UNTIL 2004, the Massachusetts governor could appoint someone to fill a vacant Senate seat until the next general election - as much as two years away. But the Democratic state Legislature carelessly upended that time-tested practice fearing that former governor Mitt Romney would appoint a fellow Republican if Senator John Kerry won the presidency. It was a partisan bill made worse by the fact that it made no provisions for filling the seat for up to five months before the special election called for in the legislation. Now Massachusetts and the nation face the prospect not only of losing Ted Kennedy, who is battling brain cancer, but of being one senator shy while major policies are being debated and shaped on health care, climate change, restoring the economy, and defense.
The immediate matter for the Legislature is to ensure adequate representation for Massachusetts residents in the US Senate. Kennedy himself has offered state lawmakers an elegant solution: change the law to allow the governor to make a temporary appointment with the assurance of an “explicit personal commitment’’ that the appointee would not run for the office. Massachusetts would remain at full strength in the Senate, the prospect for health care reform would remain alive, and the voters would have their final say on a new senator within a few months.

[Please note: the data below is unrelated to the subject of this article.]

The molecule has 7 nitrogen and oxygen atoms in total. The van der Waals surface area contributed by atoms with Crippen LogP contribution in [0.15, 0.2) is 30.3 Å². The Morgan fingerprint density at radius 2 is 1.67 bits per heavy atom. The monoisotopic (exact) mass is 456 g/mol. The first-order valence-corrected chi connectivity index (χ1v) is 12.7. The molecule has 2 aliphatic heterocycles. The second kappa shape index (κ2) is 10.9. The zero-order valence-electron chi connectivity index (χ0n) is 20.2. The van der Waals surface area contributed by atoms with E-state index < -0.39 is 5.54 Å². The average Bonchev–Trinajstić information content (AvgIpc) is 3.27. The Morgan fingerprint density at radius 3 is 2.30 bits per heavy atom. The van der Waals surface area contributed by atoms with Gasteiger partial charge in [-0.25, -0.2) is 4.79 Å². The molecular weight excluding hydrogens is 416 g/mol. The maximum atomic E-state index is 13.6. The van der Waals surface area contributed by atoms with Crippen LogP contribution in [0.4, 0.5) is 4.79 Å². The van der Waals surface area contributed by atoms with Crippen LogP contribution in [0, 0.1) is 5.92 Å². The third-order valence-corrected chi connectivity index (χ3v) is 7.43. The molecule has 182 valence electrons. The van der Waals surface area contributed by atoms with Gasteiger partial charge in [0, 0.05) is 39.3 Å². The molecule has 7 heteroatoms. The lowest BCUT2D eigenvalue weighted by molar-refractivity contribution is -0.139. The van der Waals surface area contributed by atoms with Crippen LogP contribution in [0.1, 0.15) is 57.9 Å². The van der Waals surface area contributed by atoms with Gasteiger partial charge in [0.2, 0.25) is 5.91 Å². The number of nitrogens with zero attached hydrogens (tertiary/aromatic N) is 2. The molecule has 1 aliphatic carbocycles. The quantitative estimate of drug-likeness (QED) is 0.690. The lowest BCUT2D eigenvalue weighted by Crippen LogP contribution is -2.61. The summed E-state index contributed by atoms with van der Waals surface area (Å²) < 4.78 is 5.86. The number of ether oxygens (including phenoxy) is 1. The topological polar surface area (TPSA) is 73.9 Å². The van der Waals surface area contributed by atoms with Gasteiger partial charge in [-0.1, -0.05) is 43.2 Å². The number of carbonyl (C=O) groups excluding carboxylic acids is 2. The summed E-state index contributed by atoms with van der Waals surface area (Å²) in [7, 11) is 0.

Legislators are wary of the request. Even if they see the logic and want to accommodate the stricken senator, it would make them look hypocritical to hand the power of appointment back to a Democratic governor a few years after stripping it from a Republican. Even more so because Romney had proposed a compromise similar to the one now offered by Kennedy.
The image of the state Legislature, however, is a minor point compared with the prospect of Massachusetts at 50 percent strength in the Senate. Everyone already knows that blatant politics compelled the Legislature’s Democratic majority to create this mess in 2004. If anything, this is an opportunity for lawmakers to redeem themselves by putting the interests of representative government and health care reform, a hallmark of Massachusetts, above Beacon Hill politics.
One of the most powerful figures in national politics is passing. Filling his shoes will be daunting. The answer isn’t to do nothing for five months.